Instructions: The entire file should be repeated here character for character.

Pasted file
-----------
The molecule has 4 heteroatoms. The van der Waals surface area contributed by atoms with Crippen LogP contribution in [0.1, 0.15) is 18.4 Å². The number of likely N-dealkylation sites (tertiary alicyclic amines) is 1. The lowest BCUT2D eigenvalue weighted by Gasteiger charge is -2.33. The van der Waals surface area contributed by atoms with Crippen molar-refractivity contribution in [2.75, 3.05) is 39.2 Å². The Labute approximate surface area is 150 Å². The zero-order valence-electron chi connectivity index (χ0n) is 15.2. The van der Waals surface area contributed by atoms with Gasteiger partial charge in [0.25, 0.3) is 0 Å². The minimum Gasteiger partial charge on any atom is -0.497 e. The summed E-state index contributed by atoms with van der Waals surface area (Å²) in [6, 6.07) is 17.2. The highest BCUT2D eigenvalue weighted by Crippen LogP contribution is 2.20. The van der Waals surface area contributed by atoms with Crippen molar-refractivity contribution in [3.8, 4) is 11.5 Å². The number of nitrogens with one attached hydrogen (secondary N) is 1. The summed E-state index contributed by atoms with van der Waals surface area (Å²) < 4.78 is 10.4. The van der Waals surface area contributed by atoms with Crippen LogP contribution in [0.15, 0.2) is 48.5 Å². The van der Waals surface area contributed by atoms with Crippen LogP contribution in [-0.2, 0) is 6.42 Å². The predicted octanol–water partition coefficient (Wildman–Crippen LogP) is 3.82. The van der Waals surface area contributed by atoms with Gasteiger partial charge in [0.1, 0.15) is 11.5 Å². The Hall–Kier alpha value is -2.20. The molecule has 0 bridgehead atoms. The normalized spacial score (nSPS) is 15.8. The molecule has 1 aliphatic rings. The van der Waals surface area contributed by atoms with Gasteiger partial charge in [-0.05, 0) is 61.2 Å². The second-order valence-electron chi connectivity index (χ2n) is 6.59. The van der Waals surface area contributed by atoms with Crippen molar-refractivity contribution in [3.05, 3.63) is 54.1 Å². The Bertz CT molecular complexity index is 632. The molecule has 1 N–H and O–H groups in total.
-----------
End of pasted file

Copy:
The molecule has 4 heteroatoms. The van der Waals surface area contributed by atoms with Crippen LogP contribution in [0.1, 0.15) is 18.4 Å². The number of likely N-dealkylation sites (tertiary alicyclic amines) is 1. The lowest BCUT2D eigenvalue weighted by Gasteiger charge is -2.33. The van der Waals surface area contributed by atoms with Crippen molar-refractivity contribution in [2.75, 3.05) is 39.2 Å². The Labute approximate surface area is 150 Å². The zero-order valence-electron chi connectivity index (χ0n) is 15.2. The van der Waals surface area contributed by atoms with Gasteiger partial charge in [0.25, 0.3) is 0 Å². The minimum Gasteiger partial charge on any atom is -0.497 e. The summed E-state index contributed by atoms with van der Waals surface area (Å²) in [6, 6.07) is 17.2. The highest BCUT2D eigenvalue weighted by Crippen LogP contribution is 2.20. The van der Waals surface area contributed by atoms with Crippen molar-refractivity contribution in [3.8, 4) is 11.5 Å². The number of nitrogens with one attached hydrogen (secondary N) is 1. The summed E-state index contributed by atoms with van der Waals surface area (Å²) < 4.78 is 10.4. The van der Waals surface area contributed by atoms with Crippen LogP contribution in [0.15, 0.2) is 48.5 Å². The van der Waals surface area contributed by atoms with Crippen LogP contribution in [-0.2, 0) is 6.42 Å². The predicted octanol–water partition coefficient (Wildman–Crippen LogP) is 3.82. The van der Waals surface area contributed by atoms with Gasteiger partial charge in [0.1, 0.15) is 11.5 Å². The Hall–Kier alpha value is -2.20. The molecule has 0 bridgehead atoms. The normalized spacial score (nSPS) is 15.8. The molecule has 1 aliphatic rings. The van der Waals surface area contributed by atoms with Gasteiger partial charge in [-0.05, 0) is 61.2 Å². The second-order valence-electron chi connectivity index (χ2n) is 6.59. The van der Waals surface area contributed by atoms with Crippen molar-refractivity contribution in [3.05, 3.63) is 54.1 Å². The Bertz CT molecular complexity index is 632. The molecule has 1 N–H and O–H groups in total.